Nov 05 2006

Changing to New Materials and/or New Colors

Published by at 5:57 pm under Uncategorized

Why use that very expensive purging compound?  Isn’t cheaper and easier to run the screw dry then plop in the new material?  Sure you have mixed material parts but this was has got to be cheaper.  WRONG!  There’s a lot more to it than that.

I was at a client’s shop with dozens of large molding machines.  One product came in several colors.  It was common practice to simply let the machine ‘run dry’ then load the new color and mold parts until everything was flushed clean and the new color came through.  They had a few things going in their favor: (1) color match wasn’t particularly an issue; (2) they were using pre-colored material, avoiding the messy-ness of purging out liquid color or color concentrates; (3) this was a color and not a material change; (4) the dimensions from color to color were different but the tolerances were large enough that it didn’t require any process adjustments.  What was fascinating was they were going from a Forest Green to a Fire Engine Red on a large flat part.  They’d run the machine for more than eight hours and you could still see green stripes in the red.  Yes, we all will probably admit that if a material changeover that takes this long is a definite waste of money.

Many company owners get sticker shock when they look at the price of Purging Compound.  Yes, the price per pound is spendy, right up there with the engineering compounds known only by letters. However if you read the instructions it generally takes less than three times the machine’s shot capacity to make a successful changeover.  So it’s not like you have to use an entire 50 lb bag for each 10 ounce machine. Balance this against wasted time and it’s a bargain.

Purging compounds generally come in grades according to temperatures:  A general purpose grade, a high temperature grade and a separate grade designed to purge hot runners.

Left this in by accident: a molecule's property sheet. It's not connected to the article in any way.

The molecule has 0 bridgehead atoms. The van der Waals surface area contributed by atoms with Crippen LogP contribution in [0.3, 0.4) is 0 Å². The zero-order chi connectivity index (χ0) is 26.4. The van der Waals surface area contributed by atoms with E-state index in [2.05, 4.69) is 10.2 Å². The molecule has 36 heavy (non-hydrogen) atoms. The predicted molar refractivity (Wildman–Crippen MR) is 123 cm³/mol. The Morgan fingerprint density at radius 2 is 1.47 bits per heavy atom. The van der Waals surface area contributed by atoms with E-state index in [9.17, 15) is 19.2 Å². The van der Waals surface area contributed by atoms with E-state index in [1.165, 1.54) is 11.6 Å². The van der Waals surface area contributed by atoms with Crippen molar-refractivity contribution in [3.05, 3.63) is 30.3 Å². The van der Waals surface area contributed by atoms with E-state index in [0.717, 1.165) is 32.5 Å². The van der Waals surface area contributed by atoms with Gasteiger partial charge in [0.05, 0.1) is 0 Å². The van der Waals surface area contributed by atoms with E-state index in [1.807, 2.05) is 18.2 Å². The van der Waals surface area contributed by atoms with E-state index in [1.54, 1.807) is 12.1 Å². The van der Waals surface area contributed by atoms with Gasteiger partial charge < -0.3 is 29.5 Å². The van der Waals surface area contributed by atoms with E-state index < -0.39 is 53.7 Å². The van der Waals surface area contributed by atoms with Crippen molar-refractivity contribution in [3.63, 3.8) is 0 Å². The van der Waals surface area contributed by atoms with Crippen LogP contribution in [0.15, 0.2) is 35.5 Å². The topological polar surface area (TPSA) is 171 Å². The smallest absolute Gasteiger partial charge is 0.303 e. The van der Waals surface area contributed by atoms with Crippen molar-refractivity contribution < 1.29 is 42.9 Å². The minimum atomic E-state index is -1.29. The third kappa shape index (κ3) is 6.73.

While it might seem obvious to some, it is amazing to note the ignorance of others on two significant points:  (1) Hot runner mold should NEVER be put into storage when using a material that cannot withstand a high level of heat-soaking.  PVC turns into nasty acid and ugly fumes in a very short period of time.  The nylons/acetals turn into formic acid.  However HDPE or even Styrene can live happily in a runner system and be easily purged out during a start up.  (2) Filled materials such as anything with long fiber fiberglass and such will not only burn in the runner system but also leave clumps of the filler that will clog up the system.  Filling a hot runner system with purging compound before pulling the mold neatly eliminates this problem.  Clumps of filler mixed with burned material have a difficult time going through the machine.  As they do, they abraid everything they touch.

Most molders don’t realize the kind of wear molding highly filled or filled high temperature materials does to their equipment.  They end up paying for a new screw and barrel from premature wear out which is really caused by the customer’s specifying this particular material.  The use of purging compounds reduces wear and extend the life of the equipment.

When I first got my fingernails greasy in molding there was a very risky practice in startups:  The techs would look at the temperature controllers and the minute they were even ‘close’ to the set point temperatures they would begin purging.  With a material like LDPE (which can actually be run with no temperature assistance) nothing happened other than the startups came on line a little faster.  However  if there was glass filled nylon in the barrel and you ignored the fact the temperature readouts were really the temperature of the thermocouples and not the barrel; starting the screw up in the best of all worlds would either stall the motor or break an internal sheer pin.  Usually either the screw broke or the drive motor splines broke causing a lot of down time at a huge cost.